|By Ellen Rubin||
|December 15, 2009 10:15 PM EST||
The talk at the 4th Cloud Expo this week in Santa Clara was all about enterprise cloud adoption. Is it real? Is it already happening? If so, who’s doing it, which applications are they running and which clouds are being tested?
To a large extent, cloud computing is a victim of its own somewhat out-of-control hype cycle. Since so much has been written and discussed about the cloud in 2009, there is now a growing impatience for actual results. The fact that 2000 people showed up at the Cloud Expo in Santa Clara this week (double the number from last year’s show) suggests that at the very least, interest in enterprise cloud computing remains very real, and the need for practical solutions and use cases is growing more urgent.
There was a growing concensus about a number of issues:
1. The hybrid model of on-prem data centers combined with the use of public clouds and cloud offerings from managed service providers is emerging as the new model for enterprise computing. Enterprise users would like to keep some applications behind the firewall (within an internal cloud or more traditional environment) and put others in the right cloud environment outside the data center.
2. The first applications to move to the cloud are development and test environments, business continuity solutions (“poor man’s DR,” not full active-active scenarios) and web applications. These are more easily separable from other applications and infrastructure within the data center, and tend to be lower risk for moving off-prem.
3. Major hurdles for enterprise cloud adoption remain the same as last year: security, loss of control, lack of integration with the enterprise data center and fear of cloud lock-in. The lock-in concerns have become more pointed as new cloud offerings come into the market beyond Amazon. (As an aside, Rackspace had a strong presence at the show, but surprisingly, Amazon, Terremark, Savvis, Microsoft and other providers were noticeably absent. Many Asian companies appear to be gearing up for new cloud offerings in 2010.)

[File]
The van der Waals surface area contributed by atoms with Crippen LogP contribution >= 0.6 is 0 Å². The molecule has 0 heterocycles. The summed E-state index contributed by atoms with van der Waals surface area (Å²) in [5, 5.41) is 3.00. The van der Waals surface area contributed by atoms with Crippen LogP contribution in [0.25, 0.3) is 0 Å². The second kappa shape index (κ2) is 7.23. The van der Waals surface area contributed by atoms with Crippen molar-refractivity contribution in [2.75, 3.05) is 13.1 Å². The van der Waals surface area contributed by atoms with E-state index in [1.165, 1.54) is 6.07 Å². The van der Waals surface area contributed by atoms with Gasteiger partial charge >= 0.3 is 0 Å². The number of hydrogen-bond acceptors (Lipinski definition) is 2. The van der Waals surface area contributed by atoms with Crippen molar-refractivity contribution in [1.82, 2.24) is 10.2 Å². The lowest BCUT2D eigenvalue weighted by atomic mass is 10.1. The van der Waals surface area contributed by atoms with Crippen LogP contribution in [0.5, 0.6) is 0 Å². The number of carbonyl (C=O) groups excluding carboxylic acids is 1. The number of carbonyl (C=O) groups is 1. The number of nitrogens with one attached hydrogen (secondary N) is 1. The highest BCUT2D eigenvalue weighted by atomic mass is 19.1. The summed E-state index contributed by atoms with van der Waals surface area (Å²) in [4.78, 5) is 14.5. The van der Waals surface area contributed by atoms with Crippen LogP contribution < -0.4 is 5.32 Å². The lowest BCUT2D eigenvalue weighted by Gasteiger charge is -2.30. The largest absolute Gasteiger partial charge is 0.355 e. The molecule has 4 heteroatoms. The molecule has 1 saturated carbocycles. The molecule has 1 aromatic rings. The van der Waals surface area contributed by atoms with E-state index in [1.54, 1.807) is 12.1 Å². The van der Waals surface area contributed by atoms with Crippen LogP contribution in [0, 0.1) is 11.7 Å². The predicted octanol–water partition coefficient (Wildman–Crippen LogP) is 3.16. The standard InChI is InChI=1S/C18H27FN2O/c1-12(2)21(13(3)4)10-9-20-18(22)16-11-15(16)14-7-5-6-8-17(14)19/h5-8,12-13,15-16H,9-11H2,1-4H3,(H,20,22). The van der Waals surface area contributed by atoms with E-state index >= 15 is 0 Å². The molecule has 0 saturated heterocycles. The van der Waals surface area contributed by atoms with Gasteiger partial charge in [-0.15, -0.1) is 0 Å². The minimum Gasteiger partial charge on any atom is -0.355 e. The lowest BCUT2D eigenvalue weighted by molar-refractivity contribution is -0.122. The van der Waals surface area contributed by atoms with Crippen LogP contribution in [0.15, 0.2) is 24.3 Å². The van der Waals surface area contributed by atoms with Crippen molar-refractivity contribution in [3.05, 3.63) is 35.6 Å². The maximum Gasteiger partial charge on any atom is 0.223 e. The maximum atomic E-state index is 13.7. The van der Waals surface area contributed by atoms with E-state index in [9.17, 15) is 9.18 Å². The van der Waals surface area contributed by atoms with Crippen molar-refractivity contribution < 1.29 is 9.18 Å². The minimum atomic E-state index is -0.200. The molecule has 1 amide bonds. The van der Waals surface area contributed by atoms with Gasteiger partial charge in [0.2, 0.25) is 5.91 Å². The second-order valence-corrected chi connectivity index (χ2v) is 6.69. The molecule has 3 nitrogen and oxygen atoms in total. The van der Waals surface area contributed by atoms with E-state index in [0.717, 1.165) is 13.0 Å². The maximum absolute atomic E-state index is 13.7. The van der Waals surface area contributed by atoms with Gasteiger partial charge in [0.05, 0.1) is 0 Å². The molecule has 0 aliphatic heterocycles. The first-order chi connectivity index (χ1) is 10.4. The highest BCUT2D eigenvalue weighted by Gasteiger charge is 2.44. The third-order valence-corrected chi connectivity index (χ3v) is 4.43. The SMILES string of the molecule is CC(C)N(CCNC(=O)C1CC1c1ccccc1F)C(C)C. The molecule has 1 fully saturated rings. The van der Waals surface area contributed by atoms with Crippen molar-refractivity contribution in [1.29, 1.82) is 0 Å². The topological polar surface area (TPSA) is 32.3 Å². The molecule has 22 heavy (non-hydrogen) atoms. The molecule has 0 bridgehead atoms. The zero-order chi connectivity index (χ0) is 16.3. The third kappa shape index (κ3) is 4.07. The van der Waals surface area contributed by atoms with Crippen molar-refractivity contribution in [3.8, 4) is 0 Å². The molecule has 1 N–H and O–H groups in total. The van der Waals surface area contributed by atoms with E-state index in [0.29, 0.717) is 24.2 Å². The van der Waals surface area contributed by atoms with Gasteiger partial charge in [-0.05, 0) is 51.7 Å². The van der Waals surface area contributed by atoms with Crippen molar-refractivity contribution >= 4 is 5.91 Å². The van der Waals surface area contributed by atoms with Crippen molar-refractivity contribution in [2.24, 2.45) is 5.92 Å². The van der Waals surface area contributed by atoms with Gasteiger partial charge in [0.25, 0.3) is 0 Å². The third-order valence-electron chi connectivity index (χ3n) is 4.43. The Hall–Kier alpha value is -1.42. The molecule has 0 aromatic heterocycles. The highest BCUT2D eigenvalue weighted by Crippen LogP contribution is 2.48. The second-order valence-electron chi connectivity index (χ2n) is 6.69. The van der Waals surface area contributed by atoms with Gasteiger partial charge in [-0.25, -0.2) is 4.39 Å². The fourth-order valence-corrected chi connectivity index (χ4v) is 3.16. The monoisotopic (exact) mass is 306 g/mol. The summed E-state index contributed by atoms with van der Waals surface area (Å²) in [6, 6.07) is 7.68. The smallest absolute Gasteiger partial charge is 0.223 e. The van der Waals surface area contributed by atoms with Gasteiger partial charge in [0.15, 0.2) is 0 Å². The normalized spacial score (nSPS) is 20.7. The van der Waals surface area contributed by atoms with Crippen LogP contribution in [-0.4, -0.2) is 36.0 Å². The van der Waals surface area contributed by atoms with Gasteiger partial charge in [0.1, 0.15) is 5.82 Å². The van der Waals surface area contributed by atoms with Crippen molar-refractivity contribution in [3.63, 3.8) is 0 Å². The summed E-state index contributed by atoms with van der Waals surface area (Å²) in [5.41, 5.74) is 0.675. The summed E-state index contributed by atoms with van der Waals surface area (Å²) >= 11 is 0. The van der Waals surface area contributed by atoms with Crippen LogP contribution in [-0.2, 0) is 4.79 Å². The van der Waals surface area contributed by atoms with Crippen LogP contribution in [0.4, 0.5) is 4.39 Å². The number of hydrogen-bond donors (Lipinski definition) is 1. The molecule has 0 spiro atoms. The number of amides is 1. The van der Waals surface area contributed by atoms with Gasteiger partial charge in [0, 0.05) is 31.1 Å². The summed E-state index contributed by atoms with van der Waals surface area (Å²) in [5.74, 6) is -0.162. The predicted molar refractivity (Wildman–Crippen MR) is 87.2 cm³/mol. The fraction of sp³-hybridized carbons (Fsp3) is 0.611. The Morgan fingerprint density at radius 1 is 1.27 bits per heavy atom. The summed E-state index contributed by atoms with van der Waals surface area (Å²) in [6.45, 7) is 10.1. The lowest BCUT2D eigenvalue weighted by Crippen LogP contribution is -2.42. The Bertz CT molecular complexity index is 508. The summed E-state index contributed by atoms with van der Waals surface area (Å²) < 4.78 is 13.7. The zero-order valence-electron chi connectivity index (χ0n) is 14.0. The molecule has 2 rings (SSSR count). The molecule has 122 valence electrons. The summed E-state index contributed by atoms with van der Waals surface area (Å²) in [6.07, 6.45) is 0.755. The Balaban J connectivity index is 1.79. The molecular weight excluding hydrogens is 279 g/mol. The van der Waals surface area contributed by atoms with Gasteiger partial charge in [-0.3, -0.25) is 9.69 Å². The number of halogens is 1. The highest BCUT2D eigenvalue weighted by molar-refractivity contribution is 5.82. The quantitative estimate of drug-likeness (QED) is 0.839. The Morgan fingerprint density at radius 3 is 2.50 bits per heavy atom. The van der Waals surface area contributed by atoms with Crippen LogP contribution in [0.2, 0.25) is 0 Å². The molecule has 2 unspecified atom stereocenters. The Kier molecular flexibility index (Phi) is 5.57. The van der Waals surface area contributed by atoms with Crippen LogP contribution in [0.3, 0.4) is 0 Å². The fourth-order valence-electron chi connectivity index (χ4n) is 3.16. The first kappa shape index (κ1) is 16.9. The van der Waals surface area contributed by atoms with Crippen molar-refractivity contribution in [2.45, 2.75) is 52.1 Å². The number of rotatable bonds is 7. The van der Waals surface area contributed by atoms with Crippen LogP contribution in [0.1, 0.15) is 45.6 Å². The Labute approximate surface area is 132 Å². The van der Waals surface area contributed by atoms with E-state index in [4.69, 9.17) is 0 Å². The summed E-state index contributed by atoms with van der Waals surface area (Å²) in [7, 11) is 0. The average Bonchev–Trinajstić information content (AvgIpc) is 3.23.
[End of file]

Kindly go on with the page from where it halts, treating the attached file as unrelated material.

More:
Beyond these broad areas of agreement, the sessions at the show revealed very little new information about enterprise success stories. In some ways, it was surprising that there wasn’t more visible progress across the industry this year. However, what we’ve learned from our own enterprise experiences is that in 2009, a lot of groundwork is being laid by both cloud providers as well as enterprise IT to prepare for cloud deployments in 2010.
As we’ve geared up for our private beta (started this week and running through the end of the year), we’ve learned from CIOs and heads of IT that they first want to do some “cloud exploration” to validate the experience for admins and users in terms of ROI, functionality and performance. They start by putting a small number of servers into the cloud to see what works and what breaks. They need buy-in from security and risk management to start putting applications and data outside the firewall. They are building TCO and ROI cases to review with legal and finance as they get cloud budgets approved for 2010. For their part, the cloud providers are deeply engaged with POCs and test environments for enterprise users, and are learning what’s missing from their offerings. It seems clear that by the next Cloud Computing Expo in April, we’ll be seeing the results of all this work in some strong case studies by enterprise adopters.
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